Sickening, nausiating, dishartening… Walk a stream or visit a pond in an area hit by deer disease and you’ll feel this way, maybe worse.  Finding deer carcasses rotting in late summer and early fall by the dozens, including big mature bucks, should be a wake-up call to everyone who loves whitetails and mule deer.  Can it be prevented or will your deer herd experience a 75% mortality rate before the season opens?  Education is the first step and Lindsay Thomas Jr. does a great job of identifying the cause and suggesting ways to prevent deer disease.  Every hunters need to arm him or herself with these facts to benefit the animals we love most and now is the time to take preventive steps:

WHITETAIL DEERHemorrhagic disease (HD) hit whitetails extremely hard in 2012, the latest in a recent string of notable years for outbreaks. The disease (mostly strains of a virus known as epizootic hemorrhagic disease or EHD, but which also includes the closely related bluetongue virus) is striking areas that were previously unaffected, or rarely affected. In these areas it is having its worst impact, because whitetails have less history with the disease and therefore less acquired resistance to the viruses.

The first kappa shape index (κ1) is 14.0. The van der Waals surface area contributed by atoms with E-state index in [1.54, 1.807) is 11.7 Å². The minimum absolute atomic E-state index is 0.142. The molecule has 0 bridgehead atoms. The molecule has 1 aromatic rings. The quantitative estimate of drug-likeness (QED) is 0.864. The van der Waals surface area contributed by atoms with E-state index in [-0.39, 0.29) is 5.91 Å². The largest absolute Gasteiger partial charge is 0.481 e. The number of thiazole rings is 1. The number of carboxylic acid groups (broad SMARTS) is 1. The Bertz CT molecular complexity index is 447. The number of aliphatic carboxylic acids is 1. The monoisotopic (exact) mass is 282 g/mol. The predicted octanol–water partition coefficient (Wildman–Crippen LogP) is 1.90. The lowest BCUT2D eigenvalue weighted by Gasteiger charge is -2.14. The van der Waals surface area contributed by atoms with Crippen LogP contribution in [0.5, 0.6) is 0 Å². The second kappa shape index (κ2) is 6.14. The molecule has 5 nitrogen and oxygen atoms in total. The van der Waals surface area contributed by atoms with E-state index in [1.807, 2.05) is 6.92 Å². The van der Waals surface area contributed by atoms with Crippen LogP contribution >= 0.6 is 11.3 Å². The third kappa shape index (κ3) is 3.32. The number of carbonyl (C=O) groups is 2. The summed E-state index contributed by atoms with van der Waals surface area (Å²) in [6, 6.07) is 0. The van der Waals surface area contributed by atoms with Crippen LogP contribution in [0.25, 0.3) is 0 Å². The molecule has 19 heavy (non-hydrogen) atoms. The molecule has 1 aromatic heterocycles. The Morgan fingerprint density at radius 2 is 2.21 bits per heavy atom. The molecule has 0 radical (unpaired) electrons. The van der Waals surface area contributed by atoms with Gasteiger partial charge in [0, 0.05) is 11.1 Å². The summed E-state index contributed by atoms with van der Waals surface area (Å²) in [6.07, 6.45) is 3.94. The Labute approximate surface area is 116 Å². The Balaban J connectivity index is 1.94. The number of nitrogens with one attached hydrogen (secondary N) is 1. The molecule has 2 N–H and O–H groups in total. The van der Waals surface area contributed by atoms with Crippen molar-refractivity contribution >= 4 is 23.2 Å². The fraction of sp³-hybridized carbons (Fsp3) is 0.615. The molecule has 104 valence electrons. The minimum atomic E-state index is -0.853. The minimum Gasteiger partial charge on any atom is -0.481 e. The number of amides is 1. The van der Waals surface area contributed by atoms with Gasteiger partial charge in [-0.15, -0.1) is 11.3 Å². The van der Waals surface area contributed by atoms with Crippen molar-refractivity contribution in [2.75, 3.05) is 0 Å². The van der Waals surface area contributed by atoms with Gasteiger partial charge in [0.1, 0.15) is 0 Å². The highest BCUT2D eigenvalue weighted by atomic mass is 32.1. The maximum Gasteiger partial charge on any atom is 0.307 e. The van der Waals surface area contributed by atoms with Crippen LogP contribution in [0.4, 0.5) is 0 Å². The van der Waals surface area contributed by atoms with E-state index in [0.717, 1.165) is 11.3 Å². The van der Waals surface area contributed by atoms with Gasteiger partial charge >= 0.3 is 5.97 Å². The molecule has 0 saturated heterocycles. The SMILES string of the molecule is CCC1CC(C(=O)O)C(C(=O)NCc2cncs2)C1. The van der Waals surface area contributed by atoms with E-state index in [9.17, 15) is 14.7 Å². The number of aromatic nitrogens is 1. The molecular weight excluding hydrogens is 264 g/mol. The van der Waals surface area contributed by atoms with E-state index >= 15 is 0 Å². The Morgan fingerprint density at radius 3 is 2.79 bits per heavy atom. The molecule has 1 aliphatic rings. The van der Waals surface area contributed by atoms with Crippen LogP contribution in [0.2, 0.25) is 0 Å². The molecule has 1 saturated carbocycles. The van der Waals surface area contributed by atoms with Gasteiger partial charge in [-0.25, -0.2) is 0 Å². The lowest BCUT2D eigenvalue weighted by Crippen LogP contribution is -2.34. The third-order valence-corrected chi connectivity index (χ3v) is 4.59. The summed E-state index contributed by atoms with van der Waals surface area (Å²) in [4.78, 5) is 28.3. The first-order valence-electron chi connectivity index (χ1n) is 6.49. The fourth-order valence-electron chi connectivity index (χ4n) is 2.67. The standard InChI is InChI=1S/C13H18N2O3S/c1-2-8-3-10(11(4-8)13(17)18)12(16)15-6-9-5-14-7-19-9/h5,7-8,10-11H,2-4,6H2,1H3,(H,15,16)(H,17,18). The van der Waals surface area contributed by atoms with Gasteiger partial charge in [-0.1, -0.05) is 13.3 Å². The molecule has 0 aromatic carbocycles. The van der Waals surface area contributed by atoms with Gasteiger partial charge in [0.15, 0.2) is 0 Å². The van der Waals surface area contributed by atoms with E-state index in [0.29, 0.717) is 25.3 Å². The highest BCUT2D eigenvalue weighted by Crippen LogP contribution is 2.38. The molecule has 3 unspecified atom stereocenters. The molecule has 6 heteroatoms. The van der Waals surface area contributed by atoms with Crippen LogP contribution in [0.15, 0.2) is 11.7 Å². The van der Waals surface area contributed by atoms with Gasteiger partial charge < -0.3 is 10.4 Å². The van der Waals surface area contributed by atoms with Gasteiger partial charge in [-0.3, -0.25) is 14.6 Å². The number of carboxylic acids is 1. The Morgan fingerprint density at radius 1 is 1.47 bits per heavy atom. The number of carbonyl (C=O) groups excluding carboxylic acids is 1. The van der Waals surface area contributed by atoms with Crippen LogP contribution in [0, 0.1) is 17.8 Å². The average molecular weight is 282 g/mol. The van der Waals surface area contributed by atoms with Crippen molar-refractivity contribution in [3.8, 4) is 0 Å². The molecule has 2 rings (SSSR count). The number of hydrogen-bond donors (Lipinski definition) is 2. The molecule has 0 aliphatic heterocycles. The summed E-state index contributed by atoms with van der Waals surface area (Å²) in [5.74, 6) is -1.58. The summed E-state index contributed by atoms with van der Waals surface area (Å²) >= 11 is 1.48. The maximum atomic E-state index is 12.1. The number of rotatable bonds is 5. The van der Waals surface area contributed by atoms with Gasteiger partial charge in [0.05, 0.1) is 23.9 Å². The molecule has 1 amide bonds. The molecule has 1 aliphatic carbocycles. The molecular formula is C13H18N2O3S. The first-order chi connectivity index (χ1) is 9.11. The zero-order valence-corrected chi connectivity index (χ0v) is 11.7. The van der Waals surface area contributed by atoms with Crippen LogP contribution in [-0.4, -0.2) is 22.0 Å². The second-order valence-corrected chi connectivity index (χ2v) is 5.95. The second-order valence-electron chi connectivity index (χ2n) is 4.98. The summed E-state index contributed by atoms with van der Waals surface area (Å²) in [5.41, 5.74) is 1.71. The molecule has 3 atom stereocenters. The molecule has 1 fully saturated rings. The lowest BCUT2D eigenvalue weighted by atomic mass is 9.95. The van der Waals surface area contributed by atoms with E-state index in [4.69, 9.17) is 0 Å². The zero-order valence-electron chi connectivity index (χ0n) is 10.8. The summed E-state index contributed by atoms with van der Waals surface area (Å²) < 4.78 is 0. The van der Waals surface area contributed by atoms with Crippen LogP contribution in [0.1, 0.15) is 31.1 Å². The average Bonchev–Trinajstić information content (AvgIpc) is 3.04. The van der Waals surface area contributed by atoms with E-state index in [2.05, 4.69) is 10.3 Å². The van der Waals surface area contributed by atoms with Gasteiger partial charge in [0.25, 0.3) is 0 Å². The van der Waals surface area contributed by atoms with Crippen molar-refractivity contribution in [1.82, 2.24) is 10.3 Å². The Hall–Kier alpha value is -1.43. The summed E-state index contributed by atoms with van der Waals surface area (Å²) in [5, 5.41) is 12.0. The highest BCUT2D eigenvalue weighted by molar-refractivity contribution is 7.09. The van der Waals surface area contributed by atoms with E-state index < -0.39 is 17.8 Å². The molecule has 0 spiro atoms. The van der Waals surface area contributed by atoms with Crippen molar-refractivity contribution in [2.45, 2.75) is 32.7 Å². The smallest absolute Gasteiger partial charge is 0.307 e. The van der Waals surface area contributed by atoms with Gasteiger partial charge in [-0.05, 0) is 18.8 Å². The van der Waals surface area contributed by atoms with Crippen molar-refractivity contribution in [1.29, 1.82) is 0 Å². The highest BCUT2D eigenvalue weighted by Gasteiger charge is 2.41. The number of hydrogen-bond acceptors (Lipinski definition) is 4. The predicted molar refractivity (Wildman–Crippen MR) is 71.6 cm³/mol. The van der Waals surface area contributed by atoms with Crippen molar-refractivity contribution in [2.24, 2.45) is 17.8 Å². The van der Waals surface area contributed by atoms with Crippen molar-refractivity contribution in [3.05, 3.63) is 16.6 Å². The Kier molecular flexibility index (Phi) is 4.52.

Wherever the virus strikes, the losses have hunters asking: What can we do to prevent EHD? I talked to an expert about a factor that is probably more well known than any other: the insect that spreads the virus. What I learned could help deer hunters reduce the risk or severity of EHD and bluetongue outbreaks…

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Joe Byers
Joe Byers has more than 1,000 magazine articles in print and is currently a field editor with Whitetail Journal, Predator Xtreme, Whitetails Unlimited, Crossbow Revolution, and African Hunting Journal magazines. He’s spent the last three decades depicting the thrill of the chase and photographing the majesty of all things wild. Byers is a member of the Professional Outdoor Media Association and numerous other professional and conservation organizations.